Tuesday, March 13, 2007

Newsflash – Male movie director acknowledges that women are people!

So last night I watched Sympathy for Lady Vengeance (often referred to as a more intelligent Kill Bill). I was reluctant to do so, actually, given that I’d already seen one of the movies in vengeance trilogy (Oldboy) and, although I can acknowledge its merit on all kinds of technical movie geek levels I can’t say I actually enjoyed it. For those who may not watch a lot of movies, or at least non-American movies, Korean cinema has been going through an interesting period recently. There have been a spate of shock horror movies and thrillers so bloody and startling and generally violent that they make Reservoir Dogs look like the Telletubbies. Think Saw but with more interesting plots, and far more visceral punches to the gut and sociopolitical content. Oldboy is probably the most disturbing of the lot – the movie culminates with a scene where the lead character cuts out his own tongue in an attempt to persuade his tormentor not to tell the girl who he’s been having a relationship with that she’s actually his daughter (note that he himself didn’t know either until moments before). It’s gruesome on both a physical and an emotional level.
Oldboy was a bit much even for me, and I laughed at the scene in Audition where the girl was poking needles in people’s eyes (it was the sound she was making that set me off). Audition is the movie that famously scared the crap out of Rob Zombie, so let’s just say that my tolerance is pretty high. So, word to the wise – Oldboy is not for everyone. Sympathy for Lady Vengeance, on the other hand, I loved unreservedly, and I think every one of my online buddies should see it.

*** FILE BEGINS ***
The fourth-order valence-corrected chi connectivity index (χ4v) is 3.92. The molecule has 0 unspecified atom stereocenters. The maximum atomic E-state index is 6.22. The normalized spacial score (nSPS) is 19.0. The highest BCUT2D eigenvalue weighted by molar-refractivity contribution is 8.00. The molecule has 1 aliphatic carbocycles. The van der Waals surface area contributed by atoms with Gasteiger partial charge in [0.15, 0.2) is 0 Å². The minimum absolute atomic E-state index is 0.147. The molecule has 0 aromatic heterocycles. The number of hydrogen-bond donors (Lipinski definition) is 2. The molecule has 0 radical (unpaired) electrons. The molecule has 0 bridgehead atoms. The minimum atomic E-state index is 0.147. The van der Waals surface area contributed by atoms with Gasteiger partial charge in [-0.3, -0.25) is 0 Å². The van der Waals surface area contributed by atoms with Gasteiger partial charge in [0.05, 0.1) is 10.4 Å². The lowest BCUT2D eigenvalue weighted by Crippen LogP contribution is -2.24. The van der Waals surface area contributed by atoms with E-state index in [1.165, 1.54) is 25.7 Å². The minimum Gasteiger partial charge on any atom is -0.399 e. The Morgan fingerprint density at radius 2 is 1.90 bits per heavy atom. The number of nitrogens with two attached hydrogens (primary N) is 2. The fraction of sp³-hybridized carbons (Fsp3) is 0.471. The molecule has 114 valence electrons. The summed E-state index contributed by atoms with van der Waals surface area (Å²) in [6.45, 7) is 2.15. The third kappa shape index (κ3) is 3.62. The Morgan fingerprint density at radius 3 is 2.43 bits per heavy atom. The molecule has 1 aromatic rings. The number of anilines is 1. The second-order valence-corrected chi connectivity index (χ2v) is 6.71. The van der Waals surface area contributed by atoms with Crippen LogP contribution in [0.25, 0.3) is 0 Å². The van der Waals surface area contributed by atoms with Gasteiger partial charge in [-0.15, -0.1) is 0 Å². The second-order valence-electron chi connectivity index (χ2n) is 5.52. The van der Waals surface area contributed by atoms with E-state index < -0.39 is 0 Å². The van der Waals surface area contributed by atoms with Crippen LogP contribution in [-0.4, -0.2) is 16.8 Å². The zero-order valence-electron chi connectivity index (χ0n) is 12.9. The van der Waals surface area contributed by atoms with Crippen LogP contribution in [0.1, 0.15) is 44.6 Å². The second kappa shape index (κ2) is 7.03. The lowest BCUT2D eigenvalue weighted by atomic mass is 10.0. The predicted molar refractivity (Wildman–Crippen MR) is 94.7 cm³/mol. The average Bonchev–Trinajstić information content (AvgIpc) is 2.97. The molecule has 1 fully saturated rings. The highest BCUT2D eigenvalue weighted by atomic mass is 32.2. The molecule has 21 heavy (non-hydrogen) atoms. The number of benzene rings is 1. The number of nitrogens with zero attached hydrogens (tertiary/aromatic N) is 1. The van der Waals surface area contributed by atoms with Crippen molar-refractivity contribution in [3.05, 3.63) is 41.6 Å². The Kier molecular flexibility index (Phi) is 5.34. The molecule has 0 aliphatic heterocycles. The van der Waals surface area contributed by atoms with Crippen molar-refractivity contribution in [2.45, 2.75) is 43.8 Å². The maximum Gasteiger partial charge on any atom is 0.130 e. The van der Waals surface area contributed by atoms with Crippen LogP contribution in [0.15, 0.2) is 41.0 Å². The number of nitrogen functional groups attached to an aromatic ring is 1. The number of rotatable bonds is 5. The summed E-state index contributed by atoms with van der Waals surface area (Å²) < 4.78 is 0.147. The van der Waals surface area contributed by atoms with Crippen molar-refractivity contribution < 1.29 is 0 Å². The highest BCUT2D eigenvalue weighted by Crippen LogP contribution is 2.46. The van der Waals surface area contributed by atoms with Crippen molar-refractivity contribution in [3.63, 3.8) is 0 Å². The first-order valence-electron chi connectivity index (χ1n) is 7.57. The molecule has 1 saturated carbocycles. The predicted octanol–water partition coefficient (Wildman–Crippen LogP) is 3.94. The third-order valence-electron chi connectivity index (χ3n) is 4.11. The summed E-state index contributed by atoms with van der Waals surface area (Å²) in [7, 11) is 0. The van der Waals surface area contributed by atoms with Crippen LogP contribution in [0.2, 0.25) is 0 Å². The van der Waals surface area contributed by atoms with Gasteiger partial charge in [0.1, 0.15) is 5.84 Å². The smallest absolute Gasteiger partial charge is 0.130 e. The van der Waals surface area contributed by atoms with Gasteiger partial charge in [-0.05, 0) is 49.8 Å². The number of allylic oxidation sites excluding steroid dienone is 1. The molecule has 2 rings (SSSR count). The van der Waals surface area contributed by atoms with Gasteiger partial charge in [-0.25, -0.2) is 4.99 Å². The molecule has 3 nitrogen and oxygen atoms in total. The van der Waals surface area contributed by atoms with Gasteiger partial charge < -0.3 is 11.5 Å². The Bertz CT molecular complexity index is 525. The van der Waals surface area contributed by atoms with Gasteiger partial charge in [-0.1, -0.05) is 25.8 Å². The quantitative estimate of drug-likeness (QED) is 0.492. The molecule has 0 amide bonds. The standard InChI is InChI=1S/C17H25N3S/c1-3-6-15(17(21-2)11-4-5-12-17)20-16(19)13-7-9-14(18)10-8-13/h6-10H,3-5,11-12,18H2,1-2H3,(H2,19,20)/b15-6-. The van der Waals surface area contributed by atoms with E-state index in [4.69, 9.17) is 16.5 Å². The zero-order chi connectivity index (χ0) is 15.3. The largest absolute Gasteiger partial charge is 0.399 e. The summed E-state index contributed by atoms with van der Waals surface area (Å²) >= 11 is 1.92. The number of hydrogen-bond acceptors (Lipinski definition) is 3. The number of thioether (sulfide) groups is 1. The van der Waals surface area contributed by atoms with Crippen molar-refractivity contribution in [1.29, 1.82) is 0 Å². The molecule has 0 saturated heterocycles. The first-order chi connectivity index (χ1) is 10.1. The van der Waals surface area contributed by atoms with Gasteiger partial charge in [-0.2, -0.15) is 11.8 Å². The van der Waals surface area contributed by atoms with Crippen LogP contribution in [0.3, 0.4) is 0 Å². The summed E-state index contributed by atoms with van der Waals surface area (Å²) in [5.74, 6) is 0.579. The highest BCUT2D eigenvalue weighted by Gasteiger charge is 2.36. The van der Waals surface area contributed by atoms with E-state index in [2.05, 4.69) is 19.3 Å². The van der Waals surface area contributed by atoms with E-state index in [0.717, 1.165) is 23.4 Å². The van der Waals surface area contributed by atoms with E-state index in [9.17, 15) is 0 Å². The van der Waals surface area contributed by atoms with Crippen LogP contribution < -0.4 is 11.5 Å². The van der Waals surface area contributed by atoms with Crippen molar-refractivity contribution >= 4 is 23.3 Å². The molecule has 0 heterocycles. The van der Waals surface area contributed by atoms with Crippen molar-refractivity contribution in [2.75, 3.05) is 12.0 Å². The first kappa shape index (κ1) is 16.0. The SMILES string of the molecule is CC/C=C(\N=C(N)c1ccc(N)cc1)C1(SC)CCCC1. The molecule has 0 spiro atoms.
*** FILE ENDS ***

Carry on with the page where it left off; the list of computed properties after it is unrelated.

Here’s why. Good God, the female characters in this movie are actual characters! With emotions and motivations and the ability to both do wonderful things and completely fuck up and everything! It even passes the Mo Movie test! There are actually only four significant male characters in this movie, and about a dozen female characters. And the female lead does (arguably) bad things and gets away with them! The audience is supposed to identify with her, not with any of the men. And yet it’s not The Joy Luck Club – the male characters aren’t stereotyped assholes either. There’s one who’s an absolute monster, one who’s probably the kindest character in the movie, and two who are flawed in normal, predictable ways. The female characters are well drawn and utterly human – even the prostitute is depicted in a sympathetic light, and she’s one of the most vital links in bringing the villain to justice. The movie is also visually stunning – the heroine’s red shoes clicking through the snow, a book of Buddhist sutras that turns out to actually be the design specs for a gun, the gleeful grin on the heroine’s face as she holds up a simple bar of soap used to lay a sexual predator low, the scene where the she sees the five little charms on the villain’s cell phone and realizes what that means, the moment where a group of bereaved relatives are deciding what punishment to inflict upon the villain and the camera pans slowly along wires to show him sitting in a room bound and gagged, forced to listen to every word being said.